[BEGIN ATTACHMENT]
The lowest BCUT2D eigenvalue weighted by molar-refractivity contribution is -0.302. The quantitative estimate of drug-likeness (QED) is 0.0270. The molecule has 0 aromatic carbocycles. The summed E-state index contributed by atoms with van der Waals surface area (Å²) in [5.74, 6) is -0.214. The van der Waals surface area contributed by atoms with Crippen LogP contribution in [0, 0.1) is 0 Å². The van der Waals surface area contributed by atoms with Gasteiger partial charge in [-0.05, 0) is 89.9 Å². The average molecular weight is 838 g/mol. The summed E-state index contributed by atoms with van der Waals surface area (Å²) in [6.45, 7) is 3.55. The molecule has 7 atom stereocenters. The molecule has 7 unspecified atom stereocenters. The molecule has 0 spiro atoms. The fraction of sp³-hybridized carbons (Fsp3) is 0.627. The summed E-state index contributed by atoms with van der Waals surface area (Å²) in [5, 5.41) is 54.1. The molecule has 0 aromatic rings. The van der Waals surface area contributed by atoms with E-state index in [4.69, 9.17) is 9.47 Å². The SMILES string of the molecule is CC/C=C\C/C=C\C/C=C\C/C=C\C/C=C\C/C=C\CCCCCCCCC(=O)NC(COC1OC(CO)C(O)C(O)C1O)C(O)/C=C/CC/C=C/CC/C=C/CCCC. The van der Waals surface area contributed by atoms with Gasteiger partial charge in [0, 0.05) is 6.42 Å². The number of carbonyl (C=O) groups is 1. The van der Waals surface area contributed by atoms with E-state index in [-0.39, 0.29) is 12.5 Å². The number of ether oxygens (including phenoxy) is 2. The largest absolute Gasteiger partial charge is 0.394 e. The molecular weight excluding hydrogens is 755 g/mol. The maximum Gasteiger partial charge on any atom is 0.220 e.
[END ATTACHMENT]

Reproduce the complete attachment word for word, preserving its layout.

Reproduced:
The lowest BCUT2D eigenvalue weighted by molar-refractivity contribution is -0.302. The quantitative estimate of drug-likeness (QED) is 0.0270. The molecule has 0 aromatic carbocycles. The summed E-state index contributed by atoms with van der Waals surface area (Å²) in [5.74, 6) is -0.214. The van der Waals surface area contributed by atoms with Crippen LogP contribution in [0, 0.1) is 0 Å². The van der Waals surface area contributed by atoms with Gasteiger partial charge in [-0.05, 0) is 89.9 Å². The average molecular weight is 838 g/mol. The summed E-state index contributed by atoms with van der Waals surface area (Å²) in [6.45, 7) is 3.55. The molecule has 7 atom stereocenters. The molecule has 7 unspecified atom stereocenters. The molecule has 0 spiro atoms. The fraction of sp³-hybridized carbons (Fsp3) is 0.627. The summed E-state index contributed by atoms with van der Waals surface area (Å²) in [5, 5.41) is 54.1. The molecule has 0 aromatic rings. The van der Waals surface area contributed by atoms with E-state index in [4.69, 9.17) is 9.47 Å². The SMILES string of the molecule is CC/C=C\C/C=C\C/C=C\C/C=C\C/C=C\C/C=C\CCCCCCCCC(=O)NC(COC1OC(CO)C(O)C(O)C1O)C(O)/C=C/CC/C=C/CC/C=C/CCCC. The van der Waals surface area contributed by atoms with Gasteiger partial charge in [0, 0.05) is 6.42 Å². The number of carbonyl (C=O) groups is 1. The van der Waals surface area contributed by atoms with E-state index in [-0.39, 0.29) is 12.5 Å². The number of ether oxygens (including phenoxy) is 2. The largest absolute Gasteiger partial charge is 0.394 e. The molecular weight excluding hydrogens is 755 g/mol. The maximum Gasteiger partial charge on any atom is 0.220 e.